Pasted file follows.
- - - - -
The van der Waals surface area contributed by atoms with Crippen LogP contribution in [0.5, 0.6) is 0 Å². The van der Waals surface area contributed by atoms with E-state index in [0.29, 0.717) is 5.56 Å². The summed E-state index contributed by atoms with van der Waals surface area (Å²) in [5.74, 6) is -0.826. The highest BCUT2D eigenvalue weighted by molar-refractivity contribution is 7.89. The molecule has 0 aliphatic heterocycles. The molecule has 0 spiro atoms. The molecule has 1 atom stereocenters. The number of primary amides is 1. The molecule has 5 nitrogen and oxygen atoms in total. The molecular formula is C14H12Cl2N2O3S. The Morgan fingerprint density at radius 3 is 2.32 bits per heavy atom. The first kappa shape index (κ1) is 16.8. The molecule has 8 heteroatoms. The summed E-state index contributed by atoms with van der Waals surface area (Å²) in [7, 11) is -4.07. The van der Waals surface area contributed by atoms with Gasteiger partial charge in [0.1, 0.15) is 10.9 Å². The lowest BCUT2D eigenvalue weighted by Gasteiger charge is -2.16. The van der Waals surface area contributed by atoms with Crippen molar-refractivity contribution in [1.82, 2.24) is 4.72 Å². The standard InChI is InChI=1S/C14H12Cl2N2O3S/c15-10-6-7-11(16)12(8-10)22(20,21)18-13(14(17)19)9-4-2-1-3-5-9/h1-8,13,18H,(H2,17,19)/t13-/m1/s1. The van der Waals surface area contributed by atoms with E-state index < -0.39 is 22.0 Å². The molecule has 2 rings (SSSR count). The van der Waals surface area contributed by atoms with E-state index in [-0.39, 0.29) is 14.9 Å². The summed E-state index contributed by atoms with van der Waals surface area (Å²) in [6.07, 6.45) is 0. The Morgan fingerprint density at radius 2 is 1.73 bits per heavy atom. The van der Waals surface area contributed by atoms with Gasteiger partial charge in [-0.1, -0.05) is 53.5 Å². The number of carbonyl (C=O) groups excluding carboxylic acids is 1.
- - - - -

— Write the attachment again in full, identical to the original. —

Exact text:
The van der Waals surface area contributed by atoms with Crippen LogP contribution in [0.5, 0.6) is 0 Å². The van der Waals surface area contributed by atoms with E-state index in [0.29, 0.717) is 5.56 Å². The summed E-state index contributed by atoms with van der Waals surface area (Å²) in [5.74, 6) is -0.826. The highest BCUT2D eigenvalue weighted by molar-refractivity contribution is 7.89. The molecule has 0 aliphatic heterocycles. The molecule has 0 spiro atoms. The molecule has 1 atom stereocenters. The number of primary amides is 1. The molecule has 5 nitrogen and oxygen atoms in total. The molecular formula is C14H12Cl2N2O3S. The Morgan fingerprint density at radius 3 is 2.32 bits per heavy atom. The first kappa shape index (κ1) is 16.8. The molecule has 8 heteroatoms. The summed E-state index contributed by atoms with van der Waals surface area (Å²) in [7, 11) is -4.07. The van der Waals surface area contributed by atoms with Gasteiger partial charge in [0.1, 0.15) is 10.9 Å². The lowest BCUT2D eigenvalue weighted by Gasteiger charge is -2.16. The van der Waals surface area contributed by atoms with Crippen molar-refractivity contribution in [1.82, 2.24) is 4.72 Å². The standard InChI is InChI=1S/C14H12Cl2N2O3S/c15-10-6-7-11(16)12(8-10)22(20,21)18-13(14(17)19)9-4-2-1-3-5-9/h1-8,13,18H,(H2,17,19)/t13-/m1/s1. The van der Waals surface area contributed by atoms with E-state index < -0.39 is 22.0 Å². The molecule has 2 rings (SSSR count). The van der Waals surface area contributed by atoms with E-state index in [-0.39, 0.29) is 14.9 Å². The summed E-state index contributed by atoms with van der Waals surface area (Å²) in [6.07, 6.45) is 0. The Morgan fingerprint density at radius 2 is 1.73 bits per heavy atom. The van der Waals surface area contributed by atoms with Gasteiger partial charge in [-0.1, -0.05) is 53.5 Å². The number of carbonyl (C=O) groups excluding carboxylic acids is 1.